Despite years of friendship, a down-on-his-luck former client of Carl W. Kuhn is accused of suffocating the retired lawyer in his home near Bartlett in a plot to steal his prized gun collection.
Details of the complex murder investigation surfaced Tuesday as the defendants made their first court appearances on first-degree murder and home invasion charges.
A DuPage County judge denied bond for Terry S. Bratcher, 43, of the 3N500 block of Route 59 in West Chicago. His co-defendant, Keith L. Allen, 21, of the 10000 block of South LaSalle Street in Chicago, remains jailed on a $3 million bond.
It was Bratcher, along with his mother, who alerted police about 9 p.m. Friday when they reported finding the 82-year-old man unresponsive, lying face down in a guest bed, on the second floor of his home on the 29W400 block of Schick Road. Bratcher's mother, Jodie, was performing CPR when rescuers arrived, authorities said.
From the onset, despite Kuhn's age and history of heart problems, police said they were suspicious of how the elderly man died. They did not find signs of forced entry, but the upstairs was ransacked and a safe was sawed open.
A Saturday autopsy also wasn't clear cut. A usual telltale sign of suffocation - broken blood vessels - was absent in the victim's eyelids and mouth, but some were present in his throat, officials said.
Sheriff's detectives quickly turned their focus to Bratcher, who with his mother had grown close through the years to Kuhn. Bratcher's ex-wife once worked for Kuhn. The longtime attorney also represented Bratcher in different legal matters, according to court records.
Prosecutor Robert Berlin said Bratcher concocted a plan last week to rob Kuhn. After the victim let Bratcher into his home, the defendant called Allen - who was lying in wait outside, armed with a gun, Berlin said.
"They forced the victim upstairs, covering his face with a jacket, and forced him onto a bed," the prosecutor said. "It was Bratcher who held the back of the victim's head into a cushion on the bed and smothered him."
Both men provided sheriff's detectives with videotaped confessions, Berlin said. He said Bratcher demonstrated on the video how he killed Kuhn. Police also recovered the stolen guns, more than 40, in Bratcher's garage in West Chicago, Berlin said.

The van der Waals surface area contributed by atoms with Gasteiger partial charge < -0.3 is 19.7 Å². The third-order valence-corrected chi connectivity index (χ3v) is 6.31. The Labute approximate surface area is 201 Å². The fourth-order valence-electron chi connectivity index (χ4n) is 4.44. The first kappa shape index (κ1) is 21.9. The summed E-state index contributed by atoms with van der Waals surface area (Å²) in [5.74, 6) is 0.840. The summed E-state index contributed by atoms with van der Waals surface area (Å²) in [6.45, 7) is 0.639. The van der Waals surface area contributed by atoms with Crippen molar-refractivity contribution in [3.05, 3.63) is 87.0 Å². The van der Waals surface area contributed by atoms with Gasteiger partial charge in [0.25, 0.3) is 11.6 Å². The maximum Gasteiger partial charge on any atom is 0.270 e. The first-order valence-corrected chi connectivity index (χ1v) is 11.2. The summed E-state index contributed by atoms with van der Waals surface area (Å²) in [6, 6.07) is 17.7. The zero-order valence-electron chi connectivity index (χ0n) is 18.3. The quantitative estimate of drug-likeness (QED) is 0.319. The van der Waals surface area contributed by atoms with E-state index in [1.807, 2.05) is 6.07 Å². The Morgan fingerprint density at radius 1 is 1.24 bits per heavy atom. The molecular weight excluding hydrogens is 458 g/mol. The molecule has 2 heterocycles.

Eric Kuhn said he learned Monday the family friend was charged in his father's death.
"He defended (Terry) for years," the son said. "They'd hang out. He'd take my dad out to a movie or work on his car. This was a guy my dad trusted. The door wasn't busted open. My dad let him in."
Kuhn added: "I'm totally betrayed and astounded."
Bratcher's criminal history includes a 2006 forgery in which he doctored a court order to try to avoid a wage garnishment for child support. He also pleaded guilty earlier this year to attempted forgery for doctoring a bogus prescription for pain killers.
Bratcher's life spiraled out of control in recent years, court records showed. His third wife was granted a divorce Jan. 13. She accused him of "extreme and repeated mental cruelty," according to the divorce petition.
Bratcher, who called himself a born-again Christian, also faced severe financial and health problems, due to a back injury. He complained in court records of needing mental help. He also was taking many pain killers.
"Life is very stressful right now," he wrote in a February probation report. "I'm lucky to have a great mother and loving people at church who help me a lot. I'd like to see a shrink to help with anxiety and depression, but I don't have insurance for that."
He also wrote that month: "I feel like at times I'm standing at the door of an airplane without a parachute. I almost never leave the house because of the pain."
Carl Kuhn, a gun-rights activist, practiced law for 50 years. He was a longtime fixture in DuPage County, with a Glen Ellyn law office. It was while defending Bratcher on a traffic case that Kuhn lost his law license at age 75 when he was disbarred in early 2003.
Kuhn appeared in court for Bratcher in 2002. At that time, Kuhn's license had been suspended for 60 days due to his mishandling of a Cook County divorce case and trying to cover it up. Bratcher's case was one of five that state licensing officials accused Kuhn of handling while on suspension.
Despite Kuhn's late-life licensing issues, his former colleagues recall a gracious, hardworking lawyer.
"Carl was always a gentleman," said attorney Joseph Mirabella of Wheaton. "He was a soft-spoken, bright guy who always conducted himself as a lawyer should."
Added U.S. Northern District Judge John "Jack" Darrah: "He was a country lawyer. He was extremely versatile and handled everything from real estate to criminal cases."
• Daily Herald Staff Writer Kimberly Pohl contributed to this story.